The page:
Chop, chop. No, I don't mean to hurry more than you are already, I mean to actually chop it up. If I could get up at 4 a.m. and spend two hours of uninterrupted time with God that would be wonderful, but it is simply not realistic. So, I chop it up. Right now I spend quite a bit of time each day nursing, and much of that time is also spent in Bible reading and prayer. With my devotional guide, Bible, and prayer calendar right by where I nurse, I can get a few minutes in each time I sit there. It's definitely broken up, but it also helps me spend a lot more time than I ever would if I had to do it all at once.
Make room. Having a place that contains your Bible, a devotional book, a journal, a prayer calendar, and any other items you find essential during your time with God will help you use those snippets of time. I don't want to waste those rare moments searching for the necessary supplies. Having it all together and easily accessible means I can make the most of those scattered moments throughout the day.
Many other ideas may help at this point that often come up when confronting the challenge of establishing a daily quiet time: find an accountability partner, choose the time of day that works best for you, journal your prayers and thoughts, set goals, have a check off sheet, don't get discouraged when you miss a day, but rather jump back into it as soon as possible.
Finding time for Bible reading and prayer challenges even seasoned Christians, but we can't neglect it simply because it is difficult. Satan would love that attitude.
I love that God wants to walk with me throughout each day, and when I respond to Him, my day becomes one of worship. Not perfectly so, but increasingly one that glorifies Him.
I pray that some of these tips will work for you as they have Worked For Me.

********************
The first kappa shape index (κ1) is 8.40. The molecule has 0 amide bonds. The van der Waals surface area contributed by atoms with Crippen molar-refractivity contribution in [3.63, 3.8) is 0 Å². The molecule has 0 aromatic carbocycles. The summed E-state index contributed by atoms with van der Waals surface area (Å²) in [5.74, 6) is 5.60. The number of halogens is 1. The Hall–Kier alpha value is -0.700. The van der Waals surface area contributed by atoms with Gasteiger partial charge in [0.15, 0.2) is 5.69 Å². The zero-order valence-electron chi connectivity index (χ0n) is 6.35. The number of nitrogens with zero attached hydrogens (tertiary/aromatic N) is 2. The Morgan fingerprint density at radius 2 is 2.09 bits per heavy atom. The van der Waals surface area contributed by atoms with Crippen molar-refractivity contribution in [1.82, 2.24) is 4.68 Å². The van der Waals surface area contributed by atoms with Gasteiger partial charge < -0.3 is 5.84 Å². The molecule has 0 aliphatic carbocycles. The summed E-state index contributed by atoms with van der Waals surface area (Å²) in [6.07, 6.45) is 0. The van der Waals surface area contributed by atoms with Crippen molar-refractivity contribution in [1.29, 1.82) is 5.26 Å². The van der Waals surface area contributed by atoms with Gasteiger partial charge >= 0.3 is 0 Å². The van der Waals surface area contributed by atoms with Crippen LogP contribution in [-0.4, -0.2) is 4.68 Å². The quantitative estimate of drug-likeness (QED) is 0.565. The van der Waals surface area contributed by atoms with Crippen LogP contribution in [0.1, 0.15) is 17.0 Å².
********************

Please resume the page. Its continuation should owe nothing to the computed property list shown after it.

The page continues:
Yes, my precious little boy occasionally looks like this.
You've likely heard the expression "The squeaky wheel gets the grease." A sometimes annoying truth, that those that complain the loudest end up with the most attention, deserving or not.
This week, I realized that my own priorities often fall to this idiomatic truth. Much of a mother's day doesn't flow based on true priorities, but rather by the need of the moment. Who's crying? Who's hurt? Who's hungry? What will cause greater damage if unchecked? Where is the spill that can't be ignored?
Obviously, spilled milk is not as important as paying the bills, but if we don't clean that dripping mess now it will get worse and eventually stink. Some things simply can't wait.
Unfortunately, God can.
He doesn't cry audibly for my attention. He won't run out of clean socks if I don't attend to it. He doesn't bark and whine at the door if I ignore Him too long. He doesn't give me a deadline. He won't ignore me later if I ignore Him now. He won't starve.
Put simply -- He doesn't need me.
But, Revelation 3:20 says, "Behold, I stand at the door and knock. If anyone hears my voice and opens the door, I will come in to him and eat with him, and he with me."